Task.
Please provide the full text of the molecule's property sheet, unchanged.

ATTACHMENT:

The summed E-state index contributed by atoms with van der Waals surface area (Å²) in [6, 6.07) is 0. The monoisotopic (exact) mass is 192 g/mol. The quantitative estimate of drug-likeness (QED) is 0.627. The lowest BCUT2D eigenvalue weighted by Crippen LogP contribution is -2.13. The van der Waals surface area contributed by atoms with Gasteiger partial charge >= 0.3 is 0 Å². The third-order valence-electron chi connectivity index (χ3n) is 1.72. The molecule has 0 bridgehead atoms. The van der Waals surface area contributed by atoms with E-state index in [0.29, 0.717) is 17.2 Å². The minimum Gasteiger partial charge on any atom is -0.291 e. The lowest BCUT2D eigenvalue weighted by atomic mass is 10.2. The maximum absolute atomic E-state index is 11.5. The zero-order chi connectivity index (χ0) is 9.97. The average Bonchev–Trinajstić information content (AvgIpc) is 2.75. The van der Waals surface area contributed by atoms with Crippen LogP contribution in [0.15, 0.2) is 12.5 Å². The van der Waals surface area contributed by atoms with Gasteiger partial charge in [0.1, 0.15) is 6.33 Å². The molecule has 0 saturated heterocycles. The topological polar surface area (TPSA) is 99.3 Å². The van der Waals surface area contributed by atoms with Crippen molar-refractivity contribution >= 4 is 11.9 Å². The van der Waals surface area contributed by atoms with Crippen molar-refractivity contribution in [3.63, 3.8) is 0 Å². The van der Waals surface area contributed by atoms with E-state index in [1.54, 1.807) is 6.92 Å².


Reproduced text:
The summed E-state index contributed by atoms with van der Waals surface area (Å²) in [6, 6.07) is 0. The monoisotopic (exact) mass is 192 g/mol. The quantitative estimate of drug-likeness (QED) is 0.627. The lowest BCUT2D eigenvalue weighted by Crippen LogP contribution is -2.13. The van der Waals surface area contributed by atoms with Gasteiger partial charge >= 0.3 is 0 Å². The third-order valence-electron chi connectivity index (χ3n) is 1.72. The molecule has 0 bridgehead atoms. The van der Waals surface area contributed by atoms with E-state index in [0.29, 0.717) is 17.2 Å². The minimum Gasteiger partial charge on any atom is -0.291 e. The lowest BCUT2D eigenvalue weighted by atomic mass is 10.2. The maximum absolute atomic E-state index is 11.5. The zero-order chi connectivity index (χ0) is 9.97. The average Bonchev–Trinajstić information content (AvgIpc) is 2.75. The van der Waals surface area contributed by atoms with Crippen LogP contribution in [0.15, 0.2) is 12.5 Å². The van der Waals surface area contributed by atoms with Gasteiger partial charge in [0.1, 0.15) is 6.33 Å². The molecule has 0 saturated heterocycles. The topological polar surface area (TPSA) is 99.3 Å². The van der Waals surface area contributed by atoms with Crippen molar-refractivity contribution >= 4 is 11.9 Å². The van der Waals surface area contributed by atoms with Crippen molar-refractivity contribution in [3.63, 3.8) is 0 Å². The van der Waals surface area contributed by atoms with E-state index in [1.54, 1.807) is 6.92 Å².